The Survivor Helping Others Thrive
Kareemah Batts On Adaptive Climbing
“We are climbers first, disabled second.”
This powerful declaration by Kareemah Batts fuels her work at Adaptive Climbing Group (ACG), a nonprofit organization she founded to offer adaptive athletes a place to climb & connect. ACG is part of our Breaking Trail initiative—advocates Backcountry is partnering with and supporting to make the outdoors more inclusive. Read on for Kareemah’s take on getting climbers on the wall, facing disability and other barriers, inclusive practices, and more.
What do you love about climbing?
What I love most about climbing is what it represents and portrays that translates to human relationships and approaches to life. If you are trusting your belayer with your safety/life; Learning trust through that relationship is prolific. It can also translate to learning to trust in yourself, pushing beyond your own thought process of “ can I, will I?” For me, personally, when I am climbing it’s a time when I feel the most vulnerable, the strongest, and the most defeated. I wonder if I am addicted to that mayhem of feelings in the process of attempting to send a climbing route.
What’s your favorite place you’ve ever climbed?
The climb that always stays in my mind is the one that scared and challenged me the most. I think it’s when I fell in love with the sport. It was a decade ago, on the second pitch of “The Bastille” in Eldorado Canyon (CO).
Tell us about your personal experience becoming a paraclimber.
Adaptive climbing (as it’s mostly known in the U.S.; paraclimbing internationally) is climbing for people with disabilities. We spend a lot of energy reminding able-bodied folx that we are people first. When I was climbing in Colorado for the first time, I was in a group of people of various abilities. We were all cancer survivors and fighters, however, we focused on the climbing aspect of why we were there, not our illness or disability. I was much more relaxed sharing a common sport with people going through the same journey as me. It made the experience more fun than I had prior to cancer. In my work, I try to mirror that experience.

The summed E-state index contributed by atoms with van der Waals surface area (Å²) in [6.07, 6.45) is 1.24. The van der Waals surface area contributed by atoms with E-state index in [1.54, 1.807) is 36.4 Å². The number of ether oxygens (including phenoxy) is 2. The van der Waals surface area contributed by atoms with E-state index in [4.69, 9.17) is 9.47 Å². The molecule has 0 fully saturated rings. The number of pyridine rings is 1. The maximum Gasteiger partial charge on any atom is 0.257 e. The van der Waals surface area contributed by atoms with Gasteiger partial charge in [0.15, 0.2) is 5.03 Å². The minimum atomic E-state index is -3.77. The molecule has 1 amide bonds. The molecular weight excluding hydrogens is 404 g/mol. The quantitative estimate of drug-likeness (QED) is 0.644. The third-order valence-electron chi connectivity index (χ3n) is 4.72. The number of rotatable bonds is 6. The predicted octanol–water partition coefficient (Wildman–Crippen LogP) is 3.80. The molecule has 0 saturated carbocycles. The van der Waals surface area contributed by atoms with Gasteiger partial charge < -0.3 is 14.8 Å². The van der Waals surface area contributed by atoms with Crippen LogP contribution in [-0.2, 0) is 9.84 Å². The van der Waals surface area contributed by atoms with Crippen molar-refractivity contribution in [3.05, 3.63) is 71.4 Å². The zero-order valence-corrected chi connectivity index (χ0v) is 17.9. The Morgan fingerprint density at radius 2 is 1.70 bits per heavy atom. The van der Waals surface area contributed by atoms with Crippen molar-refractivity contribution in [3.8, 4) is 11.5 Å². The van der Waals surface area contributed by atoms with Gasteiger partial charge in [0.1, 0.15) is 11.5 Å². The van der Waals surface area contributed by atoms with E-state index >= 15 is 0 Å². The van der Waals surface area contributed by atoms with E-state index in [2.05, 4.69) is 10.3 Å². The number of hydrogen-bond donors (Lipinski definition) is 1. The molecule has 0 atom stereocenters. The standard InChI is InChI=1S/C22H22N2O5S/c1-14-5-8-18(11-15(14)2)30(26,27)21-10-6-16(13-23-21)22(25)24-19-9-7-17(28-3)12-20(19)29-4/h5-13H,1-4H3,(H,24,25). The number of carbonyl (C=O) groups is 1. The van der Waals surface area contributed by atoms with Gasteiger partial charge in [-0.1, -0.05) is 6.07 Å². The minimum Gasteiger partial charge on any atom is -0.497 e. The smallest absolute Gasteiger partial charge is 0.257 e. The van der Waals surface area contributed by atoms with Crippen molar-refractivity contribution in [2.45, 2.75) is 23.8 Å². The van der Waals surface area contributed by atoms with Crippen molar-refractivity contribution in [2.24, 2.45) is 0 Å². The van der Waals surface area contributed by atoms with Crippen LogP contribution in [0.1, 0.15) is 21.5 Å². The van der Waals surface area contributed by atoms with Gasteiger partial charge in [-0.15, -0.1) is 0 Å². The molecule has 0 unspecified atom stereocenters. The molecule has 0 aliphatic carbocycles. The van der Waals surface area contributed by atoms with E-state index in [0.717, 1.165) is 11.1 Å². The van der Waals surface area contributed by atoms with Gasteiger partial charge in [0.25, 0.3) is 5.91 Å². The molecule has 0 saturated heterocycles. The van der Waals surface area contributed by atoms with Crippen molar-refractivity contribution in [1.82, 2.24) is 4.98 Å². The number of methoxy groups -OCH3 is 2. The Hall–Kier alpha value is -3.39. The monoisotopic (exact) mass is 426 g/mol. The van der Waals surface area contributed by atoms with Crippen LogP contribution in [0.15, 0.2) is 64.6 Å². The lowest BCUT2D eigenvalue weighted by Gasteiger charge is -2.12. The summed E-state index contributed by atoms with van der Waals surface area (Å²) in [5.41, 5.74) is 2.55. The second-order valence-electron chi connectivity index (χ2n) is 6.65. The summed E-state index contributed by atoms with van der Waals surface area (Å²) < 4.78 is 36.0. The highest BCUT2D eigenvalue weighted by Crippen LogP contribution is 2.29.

Tell us about Adaptive Climbing Group.
Adaptive Climbing Group is a nonprofit program that advocates for equity in the sport of climbing for people with disabilities. The program leaders and participants are involved in a volunteer capacity, contributing to a community-controlled initiative. Aspects of programming occur all year long, every week. We operate in all aspects of the experience of the sport: indoor and outdoor recreation and competition. Adaptive Climbing Group concentrates on metro areas for indoor climbing programs to address the accessibility of participation in the sport on a socioeconomic level which has intersectionality in the disabled community.
ACG does this through operating people-centric programming that is affordable and accessible for participants/volunteers. It’s the first of its kind, and incongruent with other parasports programs I’ve participated in that are usually founded by able-bodied individuals, have sparsity in the frequency of offerings and leadership development among its participants.
How does adaptive climbing intersect with other personal factors (e.g. race, gender, sexuality, etc.)?
In America, the intersectionality of being let’s say a woman, a first-generation American citizen, or even a person in the transition of their citizenship, have played big roles in how I choose to frame programming of Adaptive Climbing and how I approach Diversity, Equity and Inclusion solutions and advocacy in the past decade. I remember hearing from numerous caucasian para-climbers when I first started helping other climbers participate in the sport recreationally and professionally, saying I “do too much” for the climbers. Those same people can not identify with the barriers that exist for a lot of us.
Because I wanted all paraclimbers to equally be sponsored, and remove as many barriers as I could so they could participate in the sport no matter where they came from or what they came in with, everyone had the same opportunity. Sometimes I wonder if that is the reason why our athlete representatives seem to be such a complex and diverse group of individuals in both their disability identity and everything else.
Our competitive athlete team has consistently qualified to represent USA Climbing in competition in international competitions. I also want all of them to be respected as athletes, and I have certain standards for their presentation. I understand that the intersectionality and representation that we contain means that we are being looked at differently and more scrutinized than others. It makes me work even harder and more fervently than anything else that I have ever done.